Trying to find a link between Istanbul and Rhenium is a bit tenuous, but visiting Hagia Sophia, the famous Byzantine Christian Church (now a Museum), I almost fell over one.
There, beside the Cathedral, amongst the fallen capitals, was a cylindrical ingot of porphyry stone – approximately 600 mm in diameter and two and half metres or so in length.
Quarried in early times from a single mine in Egypt, porphyry is a deep magenta- coloured rock, harder than granite. To the Romans, its colour was reminiscent of imperial purple which destined it to be a material that would signify power. It was extremely hard to work, and this only added to its rarity and value. The Emperors, having discovered it, then commanded the greatest masons in the Empire to sculpt and make objects from it; and the pillar I was looking at mostly likely harked back to an earlier Church building on the same site. To me at least, I could imagine that for a moment I had touched a place once brushed by Emperor Constantine. As an aside, if you go to the ground floor of Metropolitan Museum in New York, you will see both an imperial bath and a fountain carved from this elusive stone. Inside the Hagia itself, you will see that some of the columns supporting the dome are of porphyry too.
The first Christian Roman Emperor, acclaimed on the death of his father in York in Great Britain, was no Rhenium trader but those familiar with Rhenium will know that it is found most frequently in copper porphyry ores, volcanic minerals older than either the Christian Church or the Roman Empire and which, apart from the name, share almost no connection with the carved granites just mentioned; but it provided me, if nothing else, with an anorak-like satisfaction to make the link between our Minor Metals Trade Association Conference in Istanbul and the element with which I am so closely involved.
Enough of that…. Rhenium agnostics, in fact, may not have been as pleased as I was to note the numbers in attendance occupied with Rhenium – CRI-Criterion and Johnson Matthey with regard to catalysts, HC Starck GmbH, W.C.Heraeus GmbH, Toma OU and AS Nordmet with an interest in recycling, Kazakhmys, KGHM Ecoren, RTZ Kennecott and, new entrant, Ivanhoe, on the mining and recovery side – as well as numerous fellow traders and representatives.
Gathering so many sides of the market together, proved interesting in order to dispel recent myths. JM, despite announcements, still seem to be a number of years away from developing a long term process to recover Rhenium from nickel alloy – security of long term supply of nickel alloy scrap seeming to be the problem.
GE, it was acknowledged, had put out information about reducing their Rhenium demand via ‘low-Rhenium bearing engine alloy’ for their CFM56 and GE90 engines, in order to decrease their exposure. However, most delegates interpreted the move as a logical step to ration this un-substitutable element, not replace it.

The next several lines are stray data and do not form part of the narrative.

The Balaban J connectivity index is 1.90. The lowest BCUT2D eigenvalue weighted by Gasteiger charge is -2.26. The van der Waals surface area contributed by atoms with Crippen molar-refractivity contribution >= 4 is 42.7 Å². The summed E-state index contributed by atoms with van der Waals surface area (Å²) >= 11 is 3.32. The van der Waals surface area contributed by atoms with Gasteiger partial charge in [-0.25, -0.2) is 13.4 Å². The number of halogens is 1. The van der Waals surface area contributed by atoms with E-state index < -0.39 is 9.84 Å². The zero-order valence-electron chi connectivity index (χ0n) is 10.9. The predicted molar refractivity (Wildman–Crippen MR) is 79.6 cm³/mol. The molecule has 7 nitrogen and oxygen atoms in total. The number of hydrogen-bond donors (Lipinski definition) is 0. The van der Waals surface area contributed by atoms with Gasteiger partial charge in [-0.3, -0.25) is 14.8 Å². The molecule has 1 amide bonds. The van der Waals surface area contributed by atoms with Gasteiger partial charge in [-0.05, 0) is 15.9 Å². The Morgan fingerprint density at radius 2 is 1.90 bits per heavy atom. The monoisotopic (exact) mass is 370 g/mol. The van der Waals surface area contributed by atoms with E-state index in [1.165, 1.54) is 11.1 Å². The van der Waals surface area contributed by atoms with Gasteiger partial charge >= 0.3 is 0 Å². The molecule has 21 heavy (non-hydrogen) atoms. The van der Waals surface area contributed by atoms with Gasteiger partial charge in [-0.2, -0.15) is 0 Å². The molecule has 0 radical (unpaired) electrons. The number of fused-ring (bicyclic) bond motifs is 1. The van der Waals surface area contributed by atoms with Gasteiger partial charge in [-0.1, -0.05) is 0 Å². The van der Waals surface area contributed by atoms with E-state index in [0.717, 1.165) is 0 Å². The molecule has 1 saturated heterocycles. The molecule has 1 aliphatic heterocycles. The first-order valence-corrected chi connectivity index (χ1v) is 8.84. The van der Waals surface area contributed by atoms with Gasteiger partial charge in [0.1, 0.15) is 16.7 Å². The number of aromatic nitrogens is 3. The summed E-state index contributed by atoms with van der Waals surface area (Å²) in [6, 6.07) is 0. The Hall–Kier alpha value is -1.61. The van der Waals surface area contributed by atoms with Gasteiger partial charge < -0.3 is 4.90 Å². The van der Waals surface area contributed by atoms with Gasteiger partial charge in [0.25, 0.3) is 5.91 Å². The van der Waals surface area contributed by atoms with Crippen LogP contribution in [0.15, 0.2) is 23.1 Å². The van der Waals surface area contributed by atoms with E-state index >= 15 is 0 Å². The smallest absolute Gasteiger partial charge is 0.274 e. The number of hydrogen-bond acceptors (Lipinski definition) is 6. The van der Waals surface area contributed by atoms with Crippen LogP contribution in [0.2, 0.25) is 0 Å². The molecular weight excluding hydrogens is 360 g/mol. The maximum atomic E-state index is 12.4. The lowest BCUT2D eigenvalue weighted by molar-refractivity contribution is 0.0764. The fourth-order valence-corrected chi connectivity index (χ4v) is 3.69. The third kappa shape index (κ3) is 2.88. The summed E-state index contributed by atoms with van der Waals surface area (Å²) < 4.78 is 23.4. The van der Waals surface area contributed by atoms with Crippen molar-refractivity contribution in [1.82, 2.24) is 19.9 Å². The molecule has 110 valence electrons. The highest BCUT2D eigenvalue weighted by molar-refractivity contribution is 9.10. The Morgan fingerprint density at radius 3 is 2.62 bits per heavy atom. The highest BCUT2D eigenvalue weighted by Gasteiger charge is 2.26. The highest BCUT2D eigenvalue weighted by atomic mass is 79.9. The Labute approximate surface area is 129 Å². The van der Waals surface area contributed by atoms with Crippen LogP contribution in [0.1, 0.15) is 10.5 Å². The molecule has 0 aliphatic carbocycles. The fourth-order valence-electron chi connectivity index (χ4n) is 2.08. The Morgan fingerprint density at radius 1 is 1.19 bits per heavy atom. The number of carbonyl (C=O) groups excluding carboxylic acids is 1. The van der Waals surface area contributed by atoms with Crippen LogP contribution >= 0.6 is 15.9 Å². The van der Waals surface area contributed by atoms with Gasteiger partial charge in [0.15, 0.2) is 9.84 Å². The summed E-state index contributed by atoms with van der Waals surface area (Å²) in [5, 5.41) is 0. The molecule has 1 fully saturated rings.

Bob Leary, Manager of Raw Materials and Molybdenum, at Kennecott Utah Copper, meanwhile, confirmed that the new Molybdenum Autoclave Process (MAP) at Bingham Canyon, Utah, USA will be generating 3-5 mt Rhenium by 2012.
Kennecott ceased Rhenium recovery in the 1970s but by this investment has re-connected itself to the main Rhenium grid. The loser, by deduction, is likely to be Molymet, both in Chile and via Sadaci in Belgium, two locations where the Bingham Canyon Rhenium-rich Molybdenum Sulphide concentrates have been travelling for the last three decades. The likely effect on the market will be a 25% efficiency increase in overall Rhenium units recovered from Bingham with a commensurate reduction at Molymet, adding about 1.5 mt in total primary supply. At the same time Kennecott goes back to its roots, as it was one of the pioneers of Rhenium recovery when employees, Melaven and Bacon, patented the process for the recovery Rhenium from flue dusts in the 1940s. It is a historic moment.
The last few years, when Rhenium prices rocketed upwards reflecting both the metal’s rarity and un-substitutability, have not proved an easy ride for some – especially end users who felt entitled to evergreen long term contracts. But the case cannot be made too often that it could have been a lot easier if both producers and consumers had been more transparent about their needs. The secrecy surrounding exact production and consumption levels has turned informed guesswork into an industry and this writer makes no bones about being one of its chief exponents. Without the facts, how can large companies decide whether investing in the Rhenium supply chain is a good idea or not? In fact, without corporate openness in the West, it has been left to certain enlightened Eastern European companies to sink money into processes with greater alacrity than over here; and they are now busy carving a welcome lead in the Rhenium recovery industry from nickel alloy. Either way, the Rhenium market would be in greater deficit today, were it not for their efforts.
As a personal donation to the debate I enclose below a small table with my own figures for Rhenium primary supply in 2009 and beyond.. You might not agree with them – but this time, don’t keep it to yourself. Why not ring me and let me know?
In metric tons
|Kazakhmys, Kazakhstan||5||2.5 (+ any carry over stocks)||2.5||2.5|
It might be stretching the analogy but Rhenium has one other similarity to Egyptian porphyry – it is extremely hard to work with.